Communicating with the elderly may seem like an easy, ordinary task, but somehow many of us fail to communicate effectively with our parents and grandparents. Why? Due to a number of common mistakes and generally because we don’t pay attention enough to modify the message in an elderly-friendly way.

These are the most common mistakes we make when we try to communicate with elderly in our daily lives and how to fix them.

We treat them differently just because they’re old

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Aging comes with some disabilities or unfortunate issues, but not all elderly people are deaf, suffer from dementia or lose their vocabulary all of a sudden. Moreover, most seniors are actually improving their language skills, so there is no reason to speak loud to them.

Another thing we often do when we try to communicate with elderly is talking to the other persons in the room about them, like they are already dead. This is highly annoying and can be seen as an insult. And speaking of insults, people who modulate their voices to high pitches and baby-like sounds are also insulting the seniors.

Bottom all, just use your normal, regular toned voice when you speak to your grandma: if she does ask you to repeat something, probably she just lost a word in the sentence or she is not aware what a “selfie” is.

 We don’t adapt to the issues they have

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As I’ve stated before, aging does have some disadvantages and one of them is that adjustment periods will become longer. If if takes you a couple of days to get accustomed to the sudden hot weather, the seniors in the family may need a couple of weeks. To make sure you are able to communicate with the elderly in an efficient manner, just pay more attention to the changes that come along and alter your message accordingly. For example, if you talk covering your mouth, your grandma will most likely ask you to repeat, because her brain reacts longer to the fact she can’t read your lips (which we all do while we chat).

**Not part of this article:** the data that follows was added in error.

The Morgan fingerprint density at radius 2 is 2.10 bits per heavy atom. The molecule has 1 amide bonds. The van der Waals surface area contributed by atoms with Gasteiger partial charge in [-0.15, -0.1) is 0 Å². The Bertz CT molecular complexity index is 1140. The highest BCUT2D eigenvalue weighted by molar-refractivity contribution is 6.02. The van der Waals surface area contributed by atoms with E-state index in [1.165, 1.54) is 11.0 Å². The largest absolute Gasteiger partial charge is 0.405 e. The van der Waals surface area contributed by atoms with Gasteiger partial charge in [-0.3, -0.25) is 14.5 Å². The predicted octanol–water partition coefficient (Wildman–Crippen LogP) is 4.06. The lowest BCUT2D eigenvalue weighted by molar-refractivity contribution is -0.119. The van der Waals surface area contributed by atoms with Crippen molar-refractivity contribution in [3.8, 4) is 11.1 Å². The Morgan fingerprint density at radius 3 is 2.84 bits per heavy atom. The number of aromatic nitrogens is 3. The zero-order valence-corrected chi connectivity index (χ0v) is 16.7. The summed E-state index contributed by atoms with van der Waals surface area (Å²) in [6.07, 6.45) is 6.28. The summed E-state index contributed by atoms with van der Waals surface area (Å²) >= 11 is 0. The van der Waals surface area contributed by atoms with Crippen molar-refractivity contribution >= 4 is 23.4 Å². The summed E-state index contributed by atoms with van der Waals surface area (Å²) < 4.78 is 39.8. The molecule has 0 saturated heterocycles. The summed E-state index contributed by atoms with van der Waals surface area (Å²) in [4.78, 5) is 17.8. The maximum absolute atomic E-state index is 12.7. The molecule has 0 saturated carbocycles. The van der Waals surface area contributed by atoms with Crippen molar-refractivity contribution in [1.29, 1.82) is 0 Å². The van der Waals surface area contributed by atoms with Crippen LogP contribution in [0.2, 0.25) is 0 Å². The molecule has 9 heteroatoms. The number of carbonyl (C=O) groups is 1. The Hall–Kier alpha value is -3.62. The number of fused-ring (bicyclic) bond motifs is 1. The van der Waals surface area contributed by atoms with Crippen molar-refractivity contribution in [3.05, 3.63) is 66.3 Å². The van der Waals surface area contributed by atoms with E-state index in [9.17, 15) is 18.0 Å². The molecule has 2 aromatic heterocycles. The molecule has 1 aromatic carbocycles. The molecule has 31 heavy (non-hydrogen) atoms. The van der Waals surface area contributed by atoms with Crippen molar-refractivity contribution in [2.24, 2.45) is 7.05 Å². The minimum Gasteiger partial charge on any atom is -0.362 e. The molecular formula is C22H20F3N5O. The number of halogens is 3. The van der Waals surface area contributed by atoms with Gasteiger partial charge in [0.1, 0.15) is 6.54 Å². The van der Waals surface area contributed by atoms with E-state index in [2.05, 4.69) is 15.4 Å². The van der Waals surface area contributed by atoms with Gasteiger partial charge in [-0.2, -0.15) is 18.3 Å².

To understand better how a senior feels about the world around you can do a simple experiment on your own, in order to communicate with elderly efficiently. Put on gloves, tie your shoe laces between them, put on ear plugs and tie a transparent scarf on your face. Now try to do all the daily chores around the house – this is how an elderly person may feel daily.

 We forget they are people we can learn from

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There is a strong reason why the ancient cultures cherished their elders and made them shamans: they are wise. And they can teach you many things, even if using the Google glasses will not be one of them. In order to communicate with the elderly you must stop and listen to them from time to time. They have 40+ more years lived and more things happened to them. And they’ve survived them all, so they may give you valuable tips on how to pull yourself together after your boyfriend cheated on you or how to start over after you’ve lost all your belongings. They’ve been there, done that.

We forgot they still have a sexuality